23 March, 2010
There wouldn’t be need to write anything if the day hadn’t been somewhat… well, stupid. It started quite sensibly though. We took the good old city sightseeing bus again, as the ticked was valid for 48 hours (and thus, the whole previous day we had been using it as public transport, circling and circling around the same places), intending to go to the Arc de Triomphe. But then, just as the day before, our plans changed en route. We learned from the driver that the Seine cruise tickets could be purchased directly from him and decided not to waste time while the weather was so lovely. We got off near the Eiffel Tower and went down to the Seine. Having already bought the tickets, we successfully avoided a very long queue, which included an unimaginable number of school-age children – mostly British, interspersed with a few German and French kids – in short, a pretty noisy crowd.
On the boat we were accompanied by a guide, who was making comments in French, English, Spanish and Italian. An hour later, we disembarked near the Eiffel Tower (again!) and started thinking of the quickest way to get the Champs Elysees (Attention, the first and stupidity of the day is about to begin!).
The idea to take the tour bus again was rejected by me, as in this case we would have to make almost a full circle. The idea to walk was rejected by Mom – although, as it turned out later, it would have been the best one.
Then I suggested taking the tube, as it looked like we’d get there with no changes. So, we reached the station, the sign above which read «RER», with a notice that the Métro station was 300 metres away. We followed the indicated direction until we ended up in a really stupid place, and there was no tube station in sight. I said we should go back to the RER station and take the train there – for some reason it got in my head that it was an RER line indicated on the map, rather than a tube line. Naturally, it turned out that the RER wasn’t going to the Place de l’Etoile from there! We had to try walking in the direction of the sign once again and ask how to get to the tube, and we found out that we had to walk about fifty more metres from the aforementioned “stupid place”. Well, who would have known that the station called «Bir-Hakeim – Tour Eiffel», which was supposed to be the closest one to the Eiffel Tower, was actually a mile and a day away from it?! And then we had to walk even more under the ground until the Arc de Triomphe exit. By the way, the Paris Métro was not particularly impressive.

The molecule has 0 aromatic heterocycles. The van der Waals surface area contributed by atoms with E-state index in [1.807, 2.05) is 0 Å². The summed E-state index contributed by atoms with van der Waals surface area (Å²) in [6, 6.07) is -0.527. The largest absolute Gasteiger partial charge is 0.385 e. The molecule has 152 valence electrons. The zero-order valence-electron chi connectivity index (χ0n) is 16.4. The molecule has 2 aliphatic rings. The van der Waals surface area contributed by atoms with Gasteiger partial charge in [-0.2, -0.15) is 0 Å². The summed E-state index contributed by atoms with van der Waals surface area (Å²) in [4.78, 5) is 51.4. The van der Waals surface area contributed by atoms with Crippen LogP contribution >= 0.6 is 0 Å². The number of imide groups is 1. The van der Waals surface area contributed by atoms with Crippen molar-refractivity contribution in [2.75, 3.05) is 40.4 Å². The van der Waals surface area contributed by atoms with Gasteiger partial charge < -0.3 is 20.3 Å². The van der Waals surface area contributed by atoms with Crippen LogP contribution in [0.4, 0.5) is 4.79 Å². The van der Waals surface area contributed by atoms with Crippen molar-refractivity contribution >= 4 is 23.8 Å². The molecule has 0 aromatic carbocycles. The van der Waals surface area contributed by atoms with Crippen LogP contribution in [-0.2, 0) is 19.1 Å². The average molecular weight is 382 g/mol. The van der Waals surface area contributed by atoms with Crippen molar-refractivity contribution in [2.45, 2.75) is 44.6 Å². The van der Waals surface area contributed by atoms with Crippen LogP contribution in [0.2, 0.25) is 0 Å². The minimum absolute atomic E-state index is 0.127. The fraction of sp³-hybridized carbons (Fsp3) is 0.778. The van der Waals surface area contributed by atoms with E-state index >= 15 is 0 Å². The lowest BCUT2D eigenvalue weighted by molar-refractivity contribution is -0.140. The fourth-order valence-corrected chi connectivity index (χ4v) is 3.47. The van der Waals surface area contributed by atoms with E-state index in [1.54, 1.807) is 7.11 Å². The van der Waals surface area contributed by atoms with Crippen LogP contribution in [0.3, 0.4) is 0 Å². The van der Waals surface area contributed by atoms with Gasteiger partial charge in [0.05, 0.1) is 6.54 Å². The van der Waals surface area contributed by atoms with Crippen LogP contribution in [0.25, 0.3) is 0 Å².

On top of all the “joys” of the day, I got stuck in the turnstile! I’m sure that the ticket was validated normally, because I saw the words: «Reprenez votre billet», and so I had to push the turnstile, and then the double door gates. Now, the turnstile worked as it should, but the gate simply wouldn’t open! In the end, I somehow managed to slip through a crack between the gates.
When we eventually reached the Champs Elysees, it was already lunchtime in full swing, so we decided to find a restaurant. Among those rejected was an Italian restaurant (it’s ridiculous to go to one in Paris!) and the famous «Fouquet’s» (too few dishes on the menu for too high a price). Looks like we made the correct choice in the end: we really enjoyed the «Chez Clément» restaurant with its nice interior a lot. And most importantly… they had oysters! I was even able to explain what we wanted to the waitress in French. I asked her which ones were the best. She replied that she didn’t eat oysters, but usually the largest ones are the most delicious, and the largest oysters on the menu were the Creuse de Bretagne № 2. She brought us the oysters – six large molluscs on a bed of crashed ice, with vinegar and lemon. The taste was very original. I find it hard to say with certainty how much I liked them, but at least they weren’t disgusting. They had a mucus-like texture and tasted somewhere between black caviar (mind you, I’m no oligarch, it’s just that I come from a country where black caviar is quite abundant and relatively cheap!) and pickled herring (especially if eaten with vinegar).
After lunch, we tried to do some shopping on the Champs Elysees, but weren’t really in the mood for that. Plus, in one of the stores – attention, another stupidity! – I nearly left my camera in the dressing room.
So we decided to walk to the hotel, via the Place de la Concorde and Rue de Rivoli.
Once back in the hotel, I called a friend to meet him in the evening. We met at Saint Germain des Près, where I arrived without incidents this time, albeit in a terrible rush hour.
We wandered through the neighbourhood a bit and then took a tube to the Trocadero square in order to take photos of the Eiffel Tower illuminated by night. And it was really beautiful! It turned out that it sparkles with lights for five minutes every hour, and we arrived just in time to see that. The Trocadero was crowded, much more than in daytime.